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How to Smoke Brisket on a Pellet Grill: The PECOS Way

 

How to Smoke Brisket on a Pellet Grill: The PECOS Way

If you love good barbecue like we do, your mouth probably waters at the thought of a properly smoked brisket. This slow-smoked cut of beef is the crown jewel of grilling achievement, and you would be hard-pressed to find a World Champion that doesn’t have a pellet grill in their arsenal. So today, we’re going to show you how to smoke brisket on a pellet grill – the PECOS way.

In this guide, we’ll walk you through the entire process from choosing and preparing your beef, to getting that perfect low and slow coal, right through to presenting your final masterpiece. Whether you’re a seasoned grill master or a barbecue beginner, we’re confident these tips will help you serve up a smokey success at your next cookout.

By following the advice in this blog post, you will have all the knowledge and tools needed to prepare a perfectly smoked brisket on a pellet grill. So light up your pellet smoker, grab an ice-cold Lonestar, and let’s get to this show on the road.

Preparing The Brisket

The journey to the perfect pellet grill brisket begins with choosing high-quality beef. Your local grocery store should provide a good selection of briskets, but if you want a truly premium cut, consider a Wagyu brisket or a whole packer brisket. Either of these will yield tender, flavorful meat after a slow smoke. When preparing your beef brisket, PECOS Outdoor’s badass table can provide the sturdy, functional workspace you need to handle and prepare your brisket with confidence.

Trimming Your Beef

Before you firinge up the pellet smoker, make sure you trim the brisket properly. Using a sharp knife, you’ll want to trim the fat cap down to about a quarter of an inch. While it might seem counterintuitive to cut away fat, it is important to trim the brisket to allow for even cooking and the best texture. Some silver skin will also need to be trimmed off, which will prevent the outside of your brisket from turning tough and chewy while it cooks.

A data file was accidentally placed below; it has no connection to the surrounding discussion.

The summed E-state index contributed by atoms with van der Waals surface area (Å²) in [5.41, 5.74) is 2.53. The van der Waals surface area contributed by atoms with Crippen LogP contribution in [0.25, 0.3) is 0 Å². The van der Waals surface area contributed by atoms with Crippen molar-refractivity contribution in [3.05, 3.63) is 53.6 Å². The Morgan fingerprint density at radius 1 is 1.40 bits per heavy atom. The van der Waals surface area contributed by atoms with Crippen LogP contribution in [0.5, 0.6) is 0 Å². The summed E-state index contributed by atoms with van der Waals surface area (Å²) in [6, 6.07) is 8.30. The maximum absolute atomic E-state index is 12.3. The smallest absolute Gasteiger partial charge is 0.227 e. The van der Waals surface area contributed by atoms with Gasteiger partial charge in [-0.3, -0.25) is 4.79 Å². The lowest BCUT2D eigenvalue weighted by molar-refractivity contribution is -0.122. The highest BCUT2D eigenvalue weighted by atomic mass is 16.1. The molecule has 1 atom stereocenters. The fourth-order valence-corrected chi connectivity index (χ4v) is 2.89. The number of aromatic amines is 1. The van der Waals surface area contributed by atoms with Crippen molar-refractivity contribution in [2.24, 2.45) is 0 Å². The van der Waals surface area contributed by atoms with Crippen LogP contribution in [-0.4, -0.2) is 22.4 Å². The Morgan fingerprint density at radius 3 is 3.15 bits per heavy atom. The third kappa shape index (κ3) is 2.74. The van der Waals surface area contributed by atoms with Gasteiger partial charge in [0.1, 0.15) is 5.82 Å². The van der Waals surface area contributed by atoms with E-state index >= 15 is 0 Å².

However, you don’t want to trim off all of the fat or connective tissues – this is what gives your smoky brisket its distinctive, juicy flavor. Approach it as sculpting your brisket. You’re not trying to remove as much fat as possible, you’re trying to shape an ideal piece of meat. For the fat side, leave about a quarter-inch of fat cap. This will add richness and also help preserve the beef’s moisture during the long process of smoking.

Binder & Seasoning

Once you’ve trimmed it down, it’s time to apply your brisket binder. In Texas, we like mustard or Worcestershire sauce—to help the seasonings adhere to the meat. It is a commonly held myth that Texans like to season purely with salt and pepper, and maybe a dash of garlic powder. However, the potential dry rub variations are truly unlimited – just make sure that your rubs will complement the rich flavors of the meat and are applied in abundance. We recommend starting with a heavy coating of black pepper, it is important to add the pepper first so it doesn’t bounce off the other seasonings. Then follow with your favorite rub.

Let the Glorious Beast Sit

Finally, let your brisket rest until it reaches room temperature before placing it in the smoker. This might take an hour or two, so be patient. When it comes to brisket, the process can’t be rushed. During the wait, grab a beer and get your pellet smoker ready to go.

Smoking Brisket on a Pellet Grill: Setup & Maintenance

The moment has arrived – it’s time to smoke your brisket on your pellet grill. By cooking it low-and-slow, the grill cooks your meat evenly and infuses it with a wonderfully smoky flavor. 

Begin by preheating your pellet smoker, aiming for a consistent temperature of around 200-225 degrees F. Consistency is key here, as major temperature fluctuations can result in an unevenly cooked brisket. This is where the reliability of a quality pellet smoker and the convenience of a digital temperature probe play an invaluable role in smoking the perfect brisket.

Fat-Side Up or Fat-Side Down?

Once the grill has reached the desired temperature, it’s time to get the brisket on the grate. Now this is a step of the process where pitmasters argue constantly. Some people swear that you must place the fat side down to safeguard your meat from the heat source which comes from the bottom of your pellet grill. However, we have found that if you cook the brisket on the top rack where the heat is allowed to circumvent around the meat you can choose to cook with the fat side facing up or down depending on whichever produces the best results for you.